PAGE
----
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In September 2022, Mediateca Onshore was inaugurated in Malafo, a village in Guinea-Bissau, marking a half-century of Guinean cinema production. Resonance Spiral documents the construction of this community screening space—but what’s being built is so much more. Part of a decade-long project instigated by filmmakers and artists Filipa César, Sana na N’Hada, and Marinho de Pina, among others, the building is a site for preserving Guinean militant cinema histories, a portal for making audiovisual archives from of the country’s revolutionary…

Kumjana Novakova’s award-winning second feature shakes open the archive of what has come to be known as the Foča Rape Camp Trial, which led to the codification of mass rape and sexual enslavement as a weapon of war as crimes against humanity under international law. Drawing on survivor testimonies that reveal the depths of war crimes committed against women and girls during the Bosnian War, Novakova’s unflinching film preserves the subjects’ anonymity while bearing witness to their collective memory—and their…

To Save and Project kicks off on January 11 with the North American premiere of Albert Parker’s The Black Pirate, introduced by filmmaker Alexander Payne (The Holdovers, Election). As MoMA curator Dave Kehr, who helped oversee the painstaking and complicated restoration, observes, “Douglas Fairbanks didn’t get to be the King of Hollywood by doing anything small, and when he decided to make a pirate movie—at the urging, in Hollywood legend, of the child star Jackie Coogan—he wanted color to reflect…

Guiseppe Tornatore’s love letter to a Sicilian childhood spent at the movies, depicted through the father-son relationship between a local cinema projectionist and the village scamp who takes refuge in his booth, won the hearts of audiences worldwide—and became instantly recognizable for Ennio Morricone’s touchingly sentimental score. Today, as we settle for streaming “content” at home, it doesn’t hurt to be reminded of the magic of Dream Palaces and watching Charlie Chaplin together under the stars.

4K restoration screening December 1 and 4 at MoMA.

Sumptuously designed and photographed, Prince Ehtejab is one of the finest Iranian films about decadence. Based on a story by the renowned Iranian author Houshang Golshiri, this elegant, complex interweaving of history and psychology is told in flashback from the deathbed of an aristocrat (Jamsheed Mashayekhi)—one of the last members of the Qajar dynasty—whose body is ravaged by tuberculosis and whose mind is torn asunder by memories of his family’s history of brutality and repression.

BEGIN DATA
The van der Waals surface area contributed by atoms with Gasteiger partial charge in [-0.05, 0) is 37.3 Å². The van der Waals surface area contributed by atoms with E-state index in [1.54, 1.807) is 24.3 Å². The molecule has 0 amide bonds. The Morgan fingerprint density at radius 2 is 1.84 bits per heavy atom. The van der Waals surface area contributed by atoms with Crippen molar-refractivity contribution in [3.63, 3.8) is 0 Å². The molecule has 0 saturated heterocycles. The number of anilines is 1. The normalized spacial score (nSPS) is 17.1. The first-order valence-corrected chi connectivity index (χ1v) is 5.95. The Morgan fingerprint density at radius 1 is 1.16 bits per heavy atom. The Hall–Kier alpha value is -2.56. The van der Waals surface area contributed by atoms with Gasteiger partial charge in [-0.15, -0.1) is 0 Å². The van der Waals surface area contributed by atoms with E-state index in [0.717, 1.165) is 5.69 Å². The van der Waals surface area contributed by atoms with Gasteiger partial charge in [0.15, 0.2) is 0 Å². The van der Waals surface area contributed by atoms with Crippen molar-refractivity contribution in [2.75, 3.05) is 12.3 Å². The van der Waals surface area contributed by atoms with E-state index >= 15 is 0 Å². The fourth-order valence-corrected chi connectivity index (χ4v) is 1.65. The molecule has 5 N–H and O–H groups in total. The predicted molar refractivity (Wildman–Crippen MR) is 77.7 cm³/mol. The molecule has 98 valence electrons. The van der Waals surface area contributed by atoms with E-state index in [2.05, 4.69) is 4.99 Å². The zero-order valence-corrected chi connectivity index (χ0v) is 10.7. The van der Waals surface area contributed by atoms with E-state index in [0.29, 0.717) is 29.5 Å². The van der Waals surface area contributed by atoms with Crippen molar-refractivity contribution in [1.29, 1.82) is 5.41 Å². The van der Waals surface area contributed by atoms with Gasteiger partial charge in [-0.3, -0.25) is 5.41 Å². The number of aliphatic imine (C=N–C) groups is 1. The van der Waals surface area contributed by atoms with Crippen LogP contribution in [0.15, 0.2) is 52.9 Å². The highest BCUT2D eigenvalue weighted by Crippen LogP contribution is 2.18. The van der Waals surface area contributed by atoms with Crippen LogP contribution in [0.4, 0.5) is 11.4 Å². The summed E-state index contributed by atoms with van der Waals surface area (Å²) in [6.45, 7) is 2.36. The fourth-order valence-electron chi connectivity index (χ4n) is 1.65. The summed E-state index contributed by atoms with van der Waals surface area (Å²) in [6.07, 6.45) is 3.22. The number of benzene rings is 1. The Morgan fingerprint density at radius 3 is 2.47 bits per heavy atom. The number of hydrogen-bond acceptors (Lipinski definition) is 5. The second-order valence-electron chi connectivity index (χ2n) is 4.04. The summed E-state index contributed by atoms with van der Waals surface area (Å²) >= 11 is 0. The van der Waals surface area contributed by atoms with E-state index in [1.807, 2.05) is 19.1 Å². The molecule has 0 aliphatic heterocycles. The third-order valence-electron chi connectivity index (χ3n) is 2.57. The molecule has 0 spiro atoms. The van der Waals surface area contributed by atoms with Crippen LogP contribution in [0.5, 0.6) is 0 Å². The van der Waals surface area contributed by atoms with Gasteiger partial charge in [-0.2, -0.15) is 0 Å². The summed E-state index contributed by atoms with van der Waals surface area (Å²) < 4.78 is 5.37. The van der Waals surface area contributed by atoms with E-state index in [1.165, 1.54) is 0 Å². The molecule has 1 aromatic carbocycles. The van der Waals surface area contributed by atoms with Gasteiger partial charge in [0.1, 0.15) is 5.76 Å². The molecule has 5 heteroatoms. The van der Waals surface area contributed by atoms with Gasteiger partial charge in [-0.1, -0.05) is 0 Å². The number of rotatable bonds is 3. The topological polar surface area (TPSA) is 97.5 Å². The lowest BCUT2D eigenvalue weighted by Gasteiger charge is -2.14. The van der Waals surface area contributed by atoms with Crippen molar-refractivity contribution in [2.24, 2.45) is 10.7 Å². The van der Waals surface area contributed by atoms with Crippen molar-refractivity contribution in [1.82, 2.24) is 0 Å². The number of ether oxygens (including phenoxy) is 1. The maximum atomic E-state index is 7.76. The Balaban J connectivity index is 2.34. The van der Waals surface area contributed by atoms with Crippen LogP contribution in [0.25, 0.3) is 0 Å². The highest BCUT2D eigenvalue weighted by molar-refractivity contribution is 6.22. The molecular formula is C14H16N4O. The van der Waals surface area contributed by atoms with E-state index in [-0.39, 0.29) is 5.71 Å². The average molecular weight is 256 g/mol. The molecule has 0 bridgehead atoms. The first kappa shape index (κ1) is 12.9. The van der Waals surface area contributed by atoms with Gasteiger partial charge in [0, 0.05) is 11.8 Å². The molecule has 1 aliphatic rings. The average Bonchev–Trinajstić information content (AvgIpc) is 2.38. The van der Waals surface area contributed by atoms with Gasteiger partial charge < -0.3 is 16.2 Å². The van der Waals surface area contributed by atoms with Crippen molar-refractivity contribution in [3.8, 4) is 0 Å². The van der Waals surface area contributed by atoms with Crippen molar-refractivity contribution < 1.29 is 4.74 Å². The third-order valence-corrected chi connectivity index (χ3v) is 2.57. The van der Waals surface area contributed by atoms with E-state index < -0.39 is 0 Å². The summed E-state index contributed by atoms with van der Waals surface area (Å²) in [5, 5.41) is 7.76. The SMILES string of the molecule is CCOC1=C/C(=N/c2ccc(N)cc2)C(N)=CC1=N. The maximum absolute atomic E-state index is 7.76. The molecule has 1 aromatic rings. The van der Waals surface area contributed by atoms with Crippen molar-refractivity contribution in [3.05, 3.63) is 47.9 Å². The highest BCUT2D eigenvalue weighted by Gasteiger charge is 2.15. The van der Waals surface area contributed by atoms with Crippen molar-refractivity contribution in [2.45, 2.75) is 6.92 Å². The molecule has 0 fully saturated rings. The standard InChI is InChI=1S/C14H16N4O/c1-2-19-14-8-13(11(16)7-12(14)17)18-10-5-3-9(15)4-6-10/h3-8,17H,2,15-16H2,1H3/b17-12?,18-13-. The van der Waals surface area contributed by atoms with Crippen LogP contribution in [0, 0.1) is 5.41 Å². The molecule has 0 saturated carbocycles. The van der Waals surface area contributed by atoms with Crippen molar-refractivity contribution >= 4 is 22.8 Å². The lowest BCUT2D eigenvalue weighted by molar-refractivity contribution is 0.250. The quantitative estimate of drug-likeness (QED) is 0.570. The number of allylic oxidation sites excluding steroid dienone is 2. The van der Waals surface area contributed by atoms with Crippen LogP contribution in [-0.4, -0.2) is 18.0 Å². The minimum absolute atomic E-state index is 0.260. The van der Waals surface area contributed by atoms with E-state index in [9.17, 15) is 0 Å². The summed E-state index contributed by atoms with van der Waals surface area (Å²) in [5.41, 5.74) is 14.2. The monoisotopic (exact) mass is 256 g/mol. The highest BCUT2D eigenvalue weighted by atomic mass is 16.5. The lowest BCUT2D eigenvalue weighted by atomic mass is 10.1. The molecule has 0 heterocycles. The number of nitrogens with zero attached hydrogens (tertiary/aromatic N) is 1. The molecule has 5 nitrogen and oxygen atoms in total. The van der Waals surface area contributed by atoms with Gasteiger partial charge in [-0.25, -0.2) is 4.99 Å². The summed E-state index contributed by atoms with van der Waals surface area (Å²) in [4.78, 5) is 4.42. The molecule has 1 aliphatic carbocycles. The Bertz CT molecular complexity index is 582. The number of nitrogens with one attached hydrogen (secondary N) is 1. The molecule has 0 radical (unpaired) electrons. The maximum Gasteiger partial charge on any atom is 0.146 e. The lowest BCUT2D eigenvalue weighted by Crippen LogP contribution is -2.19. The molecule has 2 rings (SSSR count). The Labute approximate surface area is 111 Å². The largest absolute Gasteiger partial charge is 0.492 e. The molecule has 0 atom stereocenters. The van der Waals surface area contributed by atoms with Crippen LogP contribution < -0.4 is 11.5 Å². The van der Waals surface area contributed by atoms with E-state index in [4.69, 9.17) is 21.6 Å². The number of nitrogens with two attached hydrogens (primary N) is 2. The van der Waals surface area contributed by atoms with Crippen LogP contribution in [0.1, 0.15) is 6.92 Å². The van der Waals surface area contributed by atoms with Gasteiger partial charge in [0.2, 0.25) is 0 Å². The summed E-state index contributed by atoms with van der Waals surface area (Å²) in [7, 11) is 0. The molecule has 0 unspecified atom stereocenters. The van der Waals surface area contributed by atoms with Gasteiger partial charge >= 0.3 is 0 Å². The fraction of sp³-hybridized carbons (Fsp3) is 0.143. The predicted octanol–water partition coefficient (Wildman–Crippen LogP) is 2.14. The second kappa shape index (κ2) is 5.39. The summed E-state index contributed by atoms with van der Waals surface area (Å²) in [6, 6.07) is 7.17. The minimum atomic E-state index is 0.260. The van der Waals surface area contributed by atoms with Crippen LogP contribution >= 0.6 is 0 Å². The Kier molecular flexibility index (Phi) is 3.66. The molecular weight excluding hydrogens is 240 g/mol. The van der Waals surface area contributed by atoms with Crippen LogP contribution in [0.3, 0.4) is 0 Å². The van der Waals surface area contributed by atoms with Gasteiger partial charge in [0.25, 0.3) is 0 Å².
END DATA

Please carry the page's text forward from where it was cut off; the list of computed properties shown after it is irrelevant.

Q&A with Bahman Farmanara on November 11 at MoMA.

Based on a story by co-screenwriter Houshang Golshiri, this symbolic tale of villagers terrorized by a scarecrow they themselves have planted was banned for different reasons both before and after the revolution: The Shah’s censors, increasingly nervous during the volatile late 1970s, saw the film as an attack on Mohammad Reza Pahlavi himself. The ayatollah’s censors, setting down strict regulations after 1979, pulled the film from theaters after just three days because of its purported leftist sympathies, owing to a scene of a popular uprising involving red flags.

November 10 and 26 at MoMA. Q&A with Bahman Farmanara on November 10.

Based on a story by Anton Chekhov, Dead End is one of the most prescient films to come out of late-1970s Iran, a devastating portrait of love and longing in a country built on fear and surveillance. When a starry-eyed young woman notices a man standing under her window day and night, she becomes convinced he’s in love with her. While she fantasizes about their happy union, reality has crueler plans in mind. The ensemble cast is memorable, especially real-life mother and daughter Mary Apick and Apick Youssefian, as well as Bahman Zarrinpour.

Q&A with Parviz Sayyad on October 27 at MoMA.

Inspired by a tale in A Thousand and One Nights, this black comedy takes place over the course of one of those nights, as a troupe of traveling actors, the father of a bride, and a hairdresser and his assistant (played by director Farrokh Ghaffari himself) try to rid themselves of an unwelcome corpse while uptown Tehranis party to Ray Charles R&B. In a nod to Alfred Hitchcock’s The Trouble with Harry, Ghaffari, also a critic and film historian, intended…